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Second-tier senior officers – FAQs
Please read on for the most frequently asked questions.
Are non-managerial staff counted among this group?
No. The target group have to meet all three of the following criteria:
- They work for a bank or insurer incorporated in the Netherlands.
- They hold management positions just below the first tier of directors.
- They are responsible for individuals whose activities can materially affect the institution’s risk profile.
Which managers do not rank in this group?
Examples of managerial positions that are not included are: managers responsible for strategy, tax, reporting, operations, IT, property, products, client services, front office, marketing, sales, commercial departments, recovery, organisational change/transformation office, project management office, communications, innovation, sustainable development/sustainability, procurement office, facility services, directors’ office.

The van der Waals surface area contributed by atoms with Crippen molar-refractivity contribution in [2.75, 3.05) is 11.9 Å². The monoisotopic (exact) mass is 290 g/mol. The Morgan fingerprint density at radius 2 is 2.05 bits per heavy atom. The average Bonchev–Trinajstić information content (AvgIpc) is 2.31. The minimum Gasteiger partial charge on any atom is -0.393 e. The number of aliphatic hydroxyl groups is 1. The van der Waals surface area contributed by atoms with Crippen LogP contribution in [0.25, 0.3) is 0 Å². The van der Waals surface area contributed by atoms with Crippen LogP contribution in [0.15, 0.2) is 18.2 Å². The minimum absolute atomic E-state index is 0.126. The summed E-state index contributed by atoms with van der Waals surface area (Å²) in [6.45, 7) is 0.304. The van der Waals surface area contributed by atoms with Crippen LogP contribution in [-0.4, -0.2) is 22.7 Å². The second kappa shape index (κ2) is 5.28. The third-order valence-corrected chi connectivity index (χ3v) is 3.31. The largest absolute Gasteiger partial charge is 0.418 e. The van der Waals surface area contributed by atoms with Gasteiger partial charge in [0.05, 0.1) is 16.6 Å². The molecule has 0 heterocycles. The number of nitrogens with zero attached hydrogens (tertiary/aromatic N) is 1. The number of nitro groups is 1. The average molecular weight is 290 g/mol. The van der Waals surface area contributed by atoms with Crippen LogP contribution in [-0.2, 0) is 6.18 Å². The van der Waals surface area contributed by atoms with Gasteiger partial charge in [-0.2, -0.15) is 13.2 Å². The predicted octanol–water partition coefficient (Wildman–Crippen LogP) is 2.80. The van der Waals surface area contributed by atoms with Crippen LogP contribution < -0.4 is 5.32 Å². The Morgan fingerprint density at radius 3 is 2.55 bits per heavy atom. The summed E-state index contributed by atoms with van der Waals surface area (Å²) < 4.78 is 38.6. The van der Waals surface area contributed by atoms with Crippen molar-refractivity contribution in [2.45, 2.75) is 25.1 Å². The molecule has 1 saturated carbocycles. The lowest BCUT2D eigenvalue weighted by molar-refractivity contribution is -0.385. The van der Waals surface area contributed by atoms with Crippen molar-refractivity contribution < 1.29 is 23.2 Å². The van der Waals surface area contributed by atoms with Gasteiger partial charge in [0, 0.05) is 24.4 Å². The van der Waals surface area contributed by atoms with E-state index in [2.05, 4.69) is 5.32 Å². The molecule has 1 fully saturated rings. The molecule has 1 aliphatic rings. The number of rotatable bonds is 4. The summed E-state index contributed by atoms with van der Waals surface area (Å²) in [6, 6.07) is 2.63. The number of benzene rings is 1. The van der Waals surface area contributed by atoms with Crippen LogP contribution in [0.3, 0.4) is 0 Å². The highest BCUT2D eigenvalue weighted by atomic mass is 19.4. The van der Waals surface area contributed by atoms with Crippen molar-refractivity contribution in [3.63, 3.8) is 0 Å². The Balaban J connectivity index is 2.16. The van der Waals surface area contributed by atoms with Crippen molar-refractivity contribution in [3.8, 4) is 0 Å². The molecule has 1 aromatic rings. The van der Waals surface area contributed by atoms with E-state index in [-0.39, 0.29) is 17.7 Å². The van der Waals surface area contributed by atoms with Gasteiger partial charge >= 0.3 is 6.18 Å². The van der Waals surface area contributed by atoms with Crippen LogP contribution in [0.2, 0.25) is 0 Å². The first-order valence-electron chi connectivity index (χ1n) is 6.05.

Please note: we typically find that institutions tend to put too many rather than too few managers on the list for screening. When assessing whether or not you have selected the right target group we use the criteria as presented on Open Book on Supervision and in the above list. We will not review any files you send of officers that are not in the target group. We will let you know accordingly.
Can an institution appoint a manager subject to the approval of DNB?
No. A manager will need to pass DNB’s integrity screening before they join the company. You may allow them to tag along but they may not make any managerial decisions. We expect the institution’s directors to see to it that a manager-in-waiting does not make any decisions.
Do temporary managers among the second-tier senior officers belong to the target group?
Yes. If outside managers are hired and temporarily join the group of second-tier senior officers, they will need to be screened for integrity by DNB before they start. Institutions themselves will be expected to screen these interim managers for suitability.
Some very small insurance companies have few staff, who may be holding multiple positions. Who needs to be screened for key functions in these cases?